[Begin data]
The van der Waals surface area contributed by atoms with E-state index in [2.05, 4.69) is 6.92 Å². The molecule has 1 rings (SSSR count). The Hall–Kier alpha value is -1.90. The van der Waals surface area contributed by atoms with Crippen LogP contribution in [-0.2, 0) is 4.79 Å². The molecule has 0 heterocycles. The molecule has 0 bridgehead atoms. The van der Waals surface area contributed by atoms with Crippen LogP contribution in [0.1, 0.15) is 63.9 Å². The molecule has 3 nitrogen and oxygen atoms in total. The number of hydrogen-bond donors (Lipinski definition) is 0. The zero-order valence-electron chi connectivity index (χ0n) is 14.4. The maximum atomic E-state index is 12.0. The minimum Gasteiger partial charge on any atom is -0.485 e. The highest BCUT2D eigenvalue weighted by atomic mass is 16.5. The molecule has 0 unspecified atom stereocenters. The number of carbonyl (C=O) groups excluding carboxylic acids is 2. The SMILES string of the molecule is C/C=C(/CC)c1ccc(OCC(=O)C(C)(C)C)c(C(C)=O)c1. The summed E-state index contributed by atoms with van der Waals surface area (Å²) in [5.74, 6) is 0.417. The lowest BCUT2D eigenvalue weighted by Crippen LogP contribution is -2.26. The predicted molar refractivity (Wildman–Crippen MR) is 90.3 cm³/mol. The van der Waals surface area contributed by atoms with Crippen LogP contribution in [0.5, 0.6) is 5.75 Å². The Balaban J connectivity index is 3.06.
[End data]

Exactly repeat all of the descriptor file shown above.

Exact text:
The van der Waals surface area contributed by atoms with E-state index in [2.05, 4.69) is 6.92 Å². The molecule has 1 rings (SSSR count). The Hall–Kier alpha value is -1.90. The van der Waals surface area contributed by atoms with Crippen LogP contribution in [-0.2, 0) is 4.79 Å². The molecule has 0 heterocycles. The molecule has 0 bridgehead atoms. The van der Waals surface area contributed by atoms with Crippen LogP contribution in [0.1, 0.15) is 63.9 Å². The molecule has 3 nitrogen and oxygen atoms in total. The number of hydrogen-bond donors (Lipinski definition) is 0. The zero-order valence-electron chi connectivity index (χ0n) is 14.4. The maximum atomic E-state index is 12.0. The minimum Gasteiger partial charge on any atom is -0.485 e. The highest BCUT2D eigenvalue weighted by atomic mass is 16.5. The molecule has 0 unspecified atom stereocenters. The number of carbonyl (C=O) groups excluding carboxylic acids is 2. The SMILES string of the molecule is C/C=C(/CC)c1ccc(OCC(=O)C(C)(C)C)c(C(C)=O)c1. The summed E-state index contributed by atoms with van der Waals surface area (Å²) in [5.74, 6) is 0.417. The lowest BCUT2D eigenvalue weighted by Crippen LogP contribution is -2.26. The predicted molar refractivity (Wildman–Crippen MR) is 90.3 cm³/mol. The van der Waals surface area contributed by atoms with Crippen LogP contribution in [0.5, 0.6) is 5.75 Å². The Balaban J connectivity index is 3.06.